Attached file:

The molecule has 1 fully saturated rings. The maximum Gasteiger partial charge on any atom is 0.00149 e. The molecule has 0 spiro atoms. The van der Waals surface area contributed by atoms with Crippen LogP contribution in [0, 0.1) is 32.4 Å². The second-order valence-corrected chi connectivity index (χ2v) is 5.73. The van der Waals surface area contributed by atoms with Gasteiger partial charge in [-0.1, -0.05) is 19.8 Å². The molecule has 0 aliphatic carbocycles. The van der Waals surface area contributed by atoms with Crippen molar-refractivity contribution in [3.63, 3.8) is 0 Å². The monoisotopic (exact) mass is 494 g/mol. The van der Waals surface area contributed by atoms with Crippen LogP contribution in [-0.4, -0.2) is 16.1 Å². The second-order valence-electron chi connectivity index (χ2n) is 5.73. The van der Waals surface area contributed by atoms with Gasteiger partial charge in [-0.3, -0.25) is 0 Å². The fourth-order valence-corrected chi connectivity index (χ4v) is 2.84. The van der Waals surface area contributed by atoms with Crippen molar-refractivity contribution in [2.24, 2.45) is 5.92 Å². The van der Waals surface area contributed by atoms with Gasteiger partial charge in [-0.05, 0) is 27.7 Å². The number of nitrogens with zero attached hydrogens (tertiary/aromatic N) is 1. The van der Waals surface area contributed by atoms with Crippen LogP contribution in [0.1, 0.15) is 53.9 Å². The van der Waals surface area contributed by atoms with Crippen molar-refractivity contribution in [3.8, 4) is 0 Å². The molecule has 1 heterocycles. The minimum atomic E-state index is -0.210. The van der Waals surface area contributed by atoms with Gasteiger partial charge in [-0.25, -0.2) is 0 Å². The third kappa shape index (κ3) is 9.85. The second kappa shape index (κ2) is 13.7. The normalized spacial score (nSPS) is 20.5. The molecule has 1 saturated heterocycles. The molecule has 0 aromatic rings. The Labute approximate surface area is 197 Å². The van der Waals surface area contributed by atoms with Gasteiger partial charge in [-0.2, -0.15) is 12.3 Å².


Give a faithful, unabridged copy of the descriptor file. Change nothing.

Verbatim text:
The molecule has 1 fully saturated rings. The maximum Gasteiger partial charge on any atom is 0.00149 e. The molecule has 0 spiro atoms. The van der Waals surface area contributed by atoms with Crippen LogP contribution in [0, 0.1) is 32.4 Å². The second-order valence-corrected chi connectivity index (χ2v) is 5.73. The van der Waals surface area contributed by atoms with Gasteiger partial charge in [-0.1, -0.05) is 19.8 Å². The molecule has 0 aliphatic carbocycles. The van der Waals surface area contributed by atoms with Crippen molar-refractivity contribution in [3.63, 3.8) is 0 Å². The monoisotopic (exact) mass is 494 g/mol. The van der Waals surface area contributed by atoms with Crippen LogP contribution in [-0.4, -0.2) is 16.1 Å². The second-order valence-electron chi connectivity index (χ2n) is 5.73. The van der Waals surface area contributed by atoms with Gasteiger partial charge in [-0.3, -0.25) is 0 Å². The fourth-order valence-corrected chi connectivity index (χ4v) is 2.84. The van der Waals surface area contributed by atoms with Crippen molar-refractivity contribution in [2.24, 2.45) is 5.92 Å². The van der Waals surface area contributed by atoms with Gasteiger partial charge in [-0.05, 0) is 27.7 Å². The number of nitrogens with zero attached hydrogens (tertiary/aromatic N) is 1. The van der Waals surface area contributed by atoms with Crippen LogP contribution in [0.1, 0.15) is 53.9 Å². The van der Waals surface area contributed by atoms with Crippen molar-refractivity contribution in [3.8, 4) is 0 Å². The molecule has 1 heterocycles. The minimum atomic E-state index is -0.210. The van der Waals surface area contributed by atoms with Gasteiger partial charge in [-0.25, -0.2) is 0 Å². The third kappa shape index (κ3) is 9.85. The second kappa shape index (κ2) is 13.7. The normalized spacial score (nSPS) is 20.5. The molecule has 1 saturated heterocycles. The molecule has 0 aromatic rings. The Labute approximate surface area is 197 Å². The van der Waals surface area contributed by atoms with Gasteiger partial charge in [-0.2, -0.15) is 12.3 Å².